LORD  BYRON  and  his  TIMES
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Letters and Journals of Lord Byron
Lord Byron to John Murray, 25 May 1819

Life of Byron: to 1806
Life of Byron: 1806
Life of Byron: 1807
Life of Byron: 1808
Life of Byron: 1809
Life of Byron: 1810
Life of Byron: 1811
Life of Byron: 1812
Life of Byron: 1813
Life of Byron: 1814
Life of Byron: 1815
Life of Byron: 1816 (I)
Life of Byron: 1816 (II)
Life of Byron: 1817
Life of Byron: 1818
Life of Byron: 1819
Life of Byron: 1820
Life of Byron: 1821
Life of Byron: 1822
Life of Byron: 1823
Life of Byron: 1824
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“Venice, May 25th, 1819.

“I have received no proofs by the last post, and shall probably have quitted Venice before the arrival of the next. There wanted a few stanzas to the termination of Canto First in the last proof; the next will, I presume, contain them, and the whole or a portion of Canto Second; but it will be idle to wait for further answers from me, as I have directed that my letters wait for my return (perhaps in a month, and probably so); therefore do not wait for further advice from me. You may as well talk to the wind, and better—for it will at least convey your accents a little farther than they would otherwise have gone; whereas I shall
A. D. 1819. LIFE OF LORD BYRON. 211
neither echo nor acquiesce in your ‘exquisite reasons.’ You may omit the note of reference to
Hobhouse’s travels, in Canto Second, and you will put as motto to the whole—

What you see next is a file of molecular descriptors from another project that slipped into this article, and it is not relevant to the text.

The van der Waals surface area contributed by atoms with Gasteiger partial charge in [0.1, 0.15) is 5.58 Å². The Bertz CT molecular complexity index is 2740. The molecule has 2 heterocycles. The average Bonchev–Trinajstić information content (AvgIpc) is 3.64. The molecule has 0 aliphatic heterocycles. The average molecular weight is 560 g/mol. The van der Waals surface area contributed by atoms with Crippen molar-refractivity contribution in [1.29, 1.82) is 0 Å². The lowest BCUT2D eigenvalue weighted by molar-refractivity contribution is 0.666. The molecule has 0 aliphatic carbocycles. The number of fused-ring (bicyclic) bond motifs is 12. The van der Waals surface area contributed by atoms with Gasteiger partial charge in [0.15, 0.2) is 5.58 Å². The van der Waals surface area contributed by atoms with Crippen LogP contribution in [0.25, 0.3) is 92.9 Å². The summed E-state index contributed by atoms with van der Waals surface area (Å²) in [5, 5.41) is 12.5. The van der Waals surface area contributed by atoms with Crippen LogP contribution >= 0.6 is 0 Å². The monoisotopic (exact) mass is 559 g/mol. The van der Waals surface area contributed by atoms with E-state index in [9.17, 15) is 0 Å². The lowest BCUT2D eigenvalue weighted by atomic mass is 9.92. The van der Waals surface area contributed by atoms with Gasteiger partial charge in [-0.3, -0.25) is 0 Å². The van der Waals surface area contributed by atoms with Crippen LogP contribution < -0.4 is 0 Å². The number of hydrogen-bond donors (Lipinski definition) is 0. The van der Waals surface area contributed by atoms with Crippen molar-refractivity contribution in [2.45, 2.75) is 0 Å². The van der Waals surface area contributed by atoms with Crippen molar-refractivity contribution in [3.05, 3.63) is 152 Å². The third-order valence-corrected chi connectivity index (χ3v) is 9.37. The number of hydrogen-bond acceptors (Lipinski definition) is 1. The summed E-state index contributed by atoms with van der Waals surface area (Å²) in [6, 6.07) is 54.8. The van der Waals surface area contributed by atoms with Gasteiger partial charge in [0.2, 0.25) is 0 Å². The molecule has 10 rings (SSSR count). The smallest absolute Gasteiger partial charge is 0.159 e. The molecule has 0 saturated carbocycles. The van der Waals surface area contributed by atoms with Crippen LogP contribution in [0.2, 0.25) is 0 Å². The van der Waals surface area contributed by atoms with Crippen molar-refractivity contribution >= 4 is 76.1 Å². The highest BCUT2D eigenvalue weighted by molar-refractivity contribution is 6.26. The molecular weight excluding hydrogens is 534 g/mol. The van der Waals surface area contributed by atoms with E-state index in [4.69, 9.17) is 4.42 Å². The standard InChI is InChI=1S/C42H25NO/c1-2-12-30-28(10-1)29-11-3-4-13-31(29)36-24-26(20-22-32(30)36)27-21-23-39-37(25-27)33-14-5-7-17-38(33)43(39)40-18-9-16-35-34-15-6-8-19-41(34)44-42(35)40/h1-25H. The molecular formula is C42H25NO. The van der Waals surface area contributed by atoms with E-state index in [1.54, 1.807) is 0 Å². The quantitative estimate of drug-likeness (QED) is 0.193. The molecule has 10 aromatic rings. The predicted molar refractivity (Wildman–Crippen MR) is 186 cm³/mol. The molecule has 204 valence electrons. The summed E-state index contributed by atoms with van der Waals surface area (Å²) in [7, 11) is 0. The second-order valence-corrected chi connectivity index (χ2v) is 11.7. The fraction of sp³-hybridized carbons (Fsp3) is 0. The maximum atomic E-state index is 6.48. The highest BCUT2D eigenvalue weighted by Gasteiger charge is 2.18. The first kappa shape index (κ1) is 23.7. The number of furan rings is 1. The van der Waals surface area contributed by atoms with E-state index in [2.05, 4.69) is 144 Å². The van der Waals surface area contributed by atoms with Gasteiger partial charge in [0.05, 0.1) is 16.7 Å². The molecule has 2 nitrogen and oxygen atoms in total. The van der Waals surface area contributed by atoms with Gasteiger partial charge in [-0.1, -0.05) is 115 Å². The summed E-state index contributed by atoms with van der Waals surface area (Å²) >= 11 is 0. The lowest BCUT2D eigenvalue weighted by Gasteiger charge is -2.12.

‘Difficile est proprie communia dicere.’—Horace.
* * * * *

“A few days ago I sent you all I know of Polidori’s Vampire. He may do, say, or write, what he pleases, but I wish he would not attribute to me his own compositions. If he has any thing of mine in his possession, the MS. will put it beyond controversy; but I scarcely think that any one who knows me would believe the thing in the Magazine to be mine, even if they saw it in my own hieroglyphics.

“I write to you in the agonies of a sirocco, which annihilates me; and I have been fool enough to do four things since dinner, which are as well omitted in very hot weather: 1stly, * * * *; 2dly, to play at billiards from 10 to 12, under the influence of lighted lamps, that doubled the heat; 3dly, to go afterwards into a red-hot conversazione of the Countess Benzoni’s; and 4thly, to begin this letter at three in the morning: but being begun, it must be finished.

“Ever very truly and affectionately yours,

“P.S. I petition for tooth-brushes, powder, magnesia, Macassar oil (or Russia), the sashes, and Sir Nl. Wraxall’s Memoirs of his own Times. I want, besides, a bull-dog, a terrier, and two Newfoundland dogs; and I want (is it Buck’s?) a life of Richard 3d, advertised by Longman long, long, long ago; I asked for it at least three years since. See Longman’s advertisements.”